Lower Division Courses
For information about who teaches which courses in which semester, please visit guide.berkeley.edu
ART 8 Introduction to Visual Thinking
This course explores how we observe and interpret our visual world. We will examine material from a wide range of sources, focusing on the social, political, and cultural connections, as well as the conceptual base and formal properties that comprise a particular visual/sensory experience. Two ongoing concerns will be the exploration of how art and life intersect, and how our perceptions of what constitute the “high” and “low” in collective culture establish our beliefs about art. The course requires the completion of three projects that stress the visual, intellectual and intuitive aspects of art making.
ART 12 Drawing: Foundations
Students will explore a wide range of approaches to mark making, composition and materials for building a drawing practice. Students will engage with drawing from life as well as conceptual and abstract compositions. This course will feature lectures, field trips, visiting artists and demonstrations in order to expose students to a variety of applications, methods and techniques within the field of drawing. This course is a recommended prerequisite for upper division Drawing classes.
ART 13 Painting: Foundations
This course will introduce students to a broad scope of painting practices. Students will learn about and challenge conventions as well as experiment with modes of viewing, producing and engaging with painting within historical and contemporary contexts. This course will feature lectures, field trips, visiting artists and demonstrations in order to expose students to a variety of painting applications, methods and techniques. This course is a recommended prerequisite for upper division Painting classes.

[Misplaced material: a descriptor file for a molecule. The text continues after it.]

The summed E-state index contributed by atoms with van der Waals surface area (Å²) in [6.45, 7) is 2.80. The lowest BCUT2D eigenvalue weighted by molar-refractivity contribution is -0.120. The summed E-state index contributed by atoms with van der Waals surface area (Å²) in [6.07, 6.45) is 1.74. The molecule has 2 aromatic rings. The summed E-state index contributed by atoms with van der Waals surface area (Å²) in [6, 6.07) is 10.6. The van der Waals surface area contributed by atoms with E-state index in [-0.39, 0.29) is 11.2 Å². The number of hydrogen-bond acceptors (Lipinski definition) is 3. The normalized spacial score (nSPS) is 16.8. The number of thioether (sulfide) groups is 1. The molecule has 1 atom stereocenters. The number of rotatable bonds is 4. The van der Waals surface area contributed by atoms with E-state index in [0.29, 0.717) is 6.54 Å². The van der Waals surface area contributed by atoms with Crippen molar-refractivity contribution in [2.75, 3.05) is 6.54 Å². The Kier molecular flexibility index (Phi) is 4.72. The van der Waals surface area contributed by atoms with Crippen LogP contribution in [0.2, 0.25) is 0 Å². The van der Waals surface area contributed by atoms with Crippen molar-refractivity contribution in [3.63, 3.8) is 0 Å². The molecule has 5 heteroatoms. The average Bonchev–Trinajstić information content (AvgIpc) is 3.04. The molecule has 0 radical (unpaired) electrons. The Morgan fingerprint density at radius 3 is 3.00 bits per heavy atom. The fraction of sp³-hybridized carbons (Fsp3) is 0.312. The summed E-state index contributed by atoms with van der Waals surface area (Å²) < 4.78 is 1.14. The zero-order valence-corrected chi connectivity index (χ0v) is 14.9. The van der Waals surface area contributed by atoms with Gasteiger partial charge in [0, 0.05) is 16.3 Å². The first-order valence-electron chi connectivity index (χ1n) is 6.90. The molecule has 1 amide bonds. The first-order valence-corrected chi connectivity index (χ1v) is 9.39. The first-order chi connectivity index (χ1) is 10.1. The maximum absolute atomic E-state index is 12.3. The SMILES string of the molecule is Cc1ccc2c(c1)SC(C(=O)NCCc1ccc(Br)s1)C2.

ART 14 Sculpture: Foundations
This course introduces students to working with physical form and space. Students will build a strong conceptual foundation while developing practical studio skills needed to translate ideas into three dimensions. Shop practices will include hand, machine, and computer-aided fabrications. Field trips and illustrated talks will help acquaint students with sculptural ideas and practices from across history and in contemporary work. This course is a recommended prerequisite for upper division Sculpture classes.
ART 15 Ceramics: Foundations
This course will prepare students to use ceramics to explore and understand three-dimensional space. We will develop a practical understanding of how clay and glaze behave, while building a conceptual framework through which to apply this knowledge. Studio practice includes hand building, modeling, carving, and glazing as possibilities for turning ideas into three dimensional propositions. Assignments, critiques and class discussions will help acquaint students with the ideas artists have explored through history and in contemporary sculptural practices. This course is a recommended prerequisite for upper division Ceramics classes.
ART 16 Printmaking Foundations: Relief and Intaglio